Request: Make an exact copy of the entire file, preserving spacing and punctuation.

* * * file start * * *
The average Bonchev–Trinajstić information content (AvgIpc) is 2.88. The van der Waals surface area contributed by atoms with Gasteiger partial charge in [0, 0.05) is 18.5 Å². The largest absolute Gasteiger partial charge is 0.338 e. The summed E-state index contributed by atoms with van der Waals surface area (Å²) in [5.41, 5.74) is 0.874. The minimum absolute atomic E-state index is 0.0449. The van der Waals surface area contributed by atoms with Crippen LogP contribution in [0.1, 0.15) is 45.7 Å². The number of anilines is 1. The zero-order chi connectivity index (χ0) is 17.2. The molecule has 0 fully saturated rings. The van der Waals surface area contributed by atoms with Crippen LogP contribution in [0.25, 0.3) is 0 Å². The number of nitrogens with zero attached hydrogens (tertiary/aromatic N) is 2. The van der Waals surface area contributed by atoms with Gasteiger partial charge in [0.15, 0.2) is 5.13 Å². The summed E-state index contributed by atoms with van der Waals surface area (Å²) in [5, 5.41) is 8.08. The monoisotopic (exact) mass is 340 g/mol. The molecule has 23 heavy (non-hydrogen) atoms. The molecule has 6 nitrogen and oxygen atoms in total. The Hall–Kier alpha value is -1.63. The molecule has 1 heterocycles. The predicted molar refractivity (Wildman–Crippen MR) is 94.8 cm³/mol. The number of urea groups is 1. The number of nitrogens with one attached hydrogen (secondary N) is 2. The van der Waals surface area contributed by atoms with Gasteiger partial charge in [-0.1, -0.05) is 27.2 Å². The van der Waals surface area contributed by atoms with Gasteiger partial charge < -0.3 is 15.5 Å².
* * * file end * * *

The average Bonchev–Trinajstić information content (AvgIpc) is 2.88. The van der Waals surface area contributed by atoms with Gasteiger partial charge in [0, 0.05) is 18.5 Å². The largest absolute Gasteiger partial charge is 0.338 e. The summed E-state index contributed by atoms with van der Waals surface area (Å²) in [5.41, 5.74) is 0.874. The minimum absolute atomic E-state index is 0.0449. The van der Waals surface area contributed by atoms with Crippen LogP contribution in [0.1, 0.15) is 45.7 Å². The number of anilines is 1. The zero-order chi connectivity index (χ0) is 17.2. The molecule has 0 fully saturated rings. The van der Waals surface area contributed by atoms with Crippen LogP contribution in [0.25, 0.3) is 0 Å². The number of nitrogens with zero attached hydrogens (tertiary/aromatic N) is 2. The van der Waals surface area contributed by atoms with Gasteiger partial charge in [0.15, 0.2) is 5.13 Å². The summed E-state index contributed by atoms with van der Waals surface area (Å²) in [5, 5.41) is 8.08. The monoisotopic (exact) mass is 340 g/mol. The molecule has 23 heavy (non-hydrogen) atoms. The molecule has 6 nitrogen and oxygen atoms in total. The Hall–Kier alpha value is -1.63. The molecule has 1 heterocycles. The predicted molar refractivity (Wildman–Crippen MR) is 94.8 cm³/mol. The number of urea groups is 1. The number of nitrogens with one attached hydrogen (secondary N) is 2. The van der Waals surface area contributed by atoms with Gasteiger partial charge in [-0.1, -0.05) is 27.2 Å². The van der Waals surface area contributed by atoms with Gasteiger partial charge < -0.3 is 15.5 Å².